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As Usual, Fitz Doesn't Miss

Seemingly automatic with his receiving, wideout won't let knee injury stop him


Cardinals wide receiver Larry Fitzgerald tries to come down with a touchdown catch in San Francisco. The play was ruled incomplete, although Fitzgerald disagreed.
Larry Fitzgerald is out there, game after game, week after week.

The Cardinals' Pro Bowl wide receiver doesn't see why this week should be any different.

"We've got games we've got to take care of," Fitzgerald said Wednesday.

Of course, this week is different. Fitzgerald suffered a bone bruise and right knee sprain against the 49ers, an injury that sounds bad on the surface but became terms of joy for both player and team considering what was feared in the immediate aftermath.

On the play he was hurt, Fitzgerald said it was "scary" because he heard a pop. That's usually a sound of doom in the NFL, but Wednesday, Fitzgerald was practicing – albeit limited – and expects to play on the weekend.

"He hasn't missed a lot of games," quarterback Kurt Warner said. "He's been pretty durable in playing with stuff and being effective. It's been a blessing for us."

The durability aspect makes Fitzgerald skittish. No need to talk about injuries, he figures, apparently for fear of angering the powers-that-be. But the reality is Fitzgerald has missed just four games since arriving in the league in 2004: Three in 2006 because of a bad hamstring, and one in 2007 because of a groin pull. That's it, giving him a consecutive streak – including the postseason – of 35 games.

This is a guy who admittedly played much of last season with, among other bumps and bruises, torn ligaments in his thumb. Yet he still had 96 catches for 1,431 yards and 12 touchdowns in the regular season and then provided his superhuman playoff run (30-546-7 in just four games).

"We're football players, and it's our first instinct to go out and play regardless what the issues are," Fitzgerald said. "Head, leg, whatever. When you sign a contract, it's not just for when you are healthy or feeling good, it's every day, you have to go to work."

Given the one less day off since playing Monday night, coach Ken Whisenhunt said he will be conservative in using Fitzgerald at practice. The goal is to keep any swelling and soreness away, so that Fitzgerald can practice more Friday and then be ready to go in Detroit.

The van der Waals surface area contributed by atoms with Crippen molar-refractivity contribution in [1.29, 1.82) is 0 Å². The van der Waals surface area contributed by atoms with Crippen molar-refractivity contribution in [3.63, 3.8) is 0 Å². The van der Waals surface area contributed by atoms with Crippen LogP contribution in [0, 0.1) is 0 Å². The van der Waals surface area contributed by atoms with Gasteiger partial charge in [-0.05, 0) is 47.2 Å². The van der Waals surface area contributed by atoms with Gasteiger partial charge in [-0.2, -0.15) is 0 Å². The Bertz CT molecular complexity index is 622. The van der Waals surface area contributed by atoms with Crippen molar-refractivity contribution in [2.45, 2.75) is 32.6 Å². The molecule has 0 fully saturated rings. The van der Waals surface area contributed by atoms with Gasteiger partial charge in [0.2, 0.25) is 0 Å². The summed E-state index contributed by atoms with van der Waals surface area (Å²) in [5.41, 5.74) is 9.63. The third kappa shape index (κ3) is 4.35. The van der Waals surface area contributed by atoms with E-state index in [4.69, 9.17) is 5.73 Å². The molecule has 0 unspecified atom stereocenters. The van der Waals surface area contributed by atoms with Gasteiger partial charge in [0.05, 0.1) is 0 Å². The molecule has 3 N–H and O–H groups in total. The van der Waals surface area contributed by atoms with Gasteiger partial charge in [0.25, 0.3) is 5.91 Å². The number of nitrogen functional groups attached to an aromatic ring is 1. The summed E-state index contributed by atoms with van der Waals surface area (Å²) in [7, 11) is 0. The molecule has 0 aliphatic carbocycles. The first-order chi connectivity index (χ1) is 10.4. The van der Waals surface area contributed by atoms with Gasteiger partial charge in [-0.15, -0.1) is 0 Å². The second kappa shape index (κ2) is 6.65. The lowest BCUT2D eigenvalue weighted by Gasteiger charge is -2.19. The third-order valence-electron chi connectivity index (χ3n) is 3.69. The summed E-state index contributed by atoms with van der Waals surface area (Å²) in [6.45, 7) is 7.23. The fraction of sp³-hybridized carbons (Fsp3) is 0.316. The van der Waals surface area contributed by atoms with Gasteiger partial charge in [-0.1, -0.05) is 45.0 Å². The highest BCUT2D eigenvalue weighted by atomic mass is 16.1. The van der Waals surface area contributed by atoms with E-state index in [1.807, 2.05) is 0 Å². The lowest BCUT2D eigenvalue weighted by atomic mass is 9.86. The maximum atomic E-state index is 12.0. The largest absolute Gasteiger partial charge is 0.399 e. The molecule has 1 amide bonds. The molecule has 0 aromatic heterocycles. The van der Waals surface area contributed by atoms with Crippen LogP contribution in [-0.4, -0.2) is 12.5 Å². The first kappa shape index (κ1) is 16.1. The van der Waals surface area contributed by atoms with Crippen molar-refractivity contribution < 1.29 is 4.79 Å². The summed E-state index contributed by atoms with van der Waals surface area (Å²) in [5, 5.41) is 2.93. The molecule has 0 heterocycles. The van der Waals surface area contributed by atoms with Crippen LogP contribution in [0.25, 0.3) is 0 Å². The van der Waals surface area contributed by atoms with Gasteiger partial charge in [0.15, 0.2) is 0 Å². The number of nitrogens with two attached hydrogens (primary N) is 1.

"He doesn't like to miss practice, he doesn't like to miss games," Whisenhunt said. "He understands he plays his best games when he practices. That's the mentality you look for in your players."

Fitzgerald, who praised strength and conditioning coach John Lott for keeping players healthier, wants to help the Cards clinch the NFC West. He's also got some personal milestones to reach. He needs just nine yards receiving to attain his fourth straight 1,000-yard season, and he needs three touchdown catches to surpass his career high of a season ago.

If Fitzgerald has at least 34 yards Sunday, he'll also become the youngest player in NFL history to reach 7,000 for a career.

There's always the chance Fitzgerald won't be able to go. In that case, Whisenhunt said, the Cards will likely try to minimize the amount of position changes for the offense. It's likely Steve Breaston would slide in for two-receiver sets, but Whisenhunt said the recently inactive Jerheme Urban could also play a role.

"We all know Larry is a huge part of what we do and a huge part of our success around here," Warner said. "But I think that's one thing I have seen through the course of my time here, when guys haven't been able to go – at a lot of different positions – we have had a lot of guys step up and play well.

"It would obviously mean a lot not to have him and it would affect us. At the same time, I'd expect whoever it was to step into the role to step in and play well."

If it is up to Fitzgerald, he'll simply step into his own role, which the Cardinals have come to rely upon.

"We've got a lot of guys we need on Sunday," Fitzgerald said. "Anquan, Reggie Wells, Kurt. Mike Gandy goes out there with a damn hernia, guts falling out and he's still out there fighting. We're football players. That's how we're wired."

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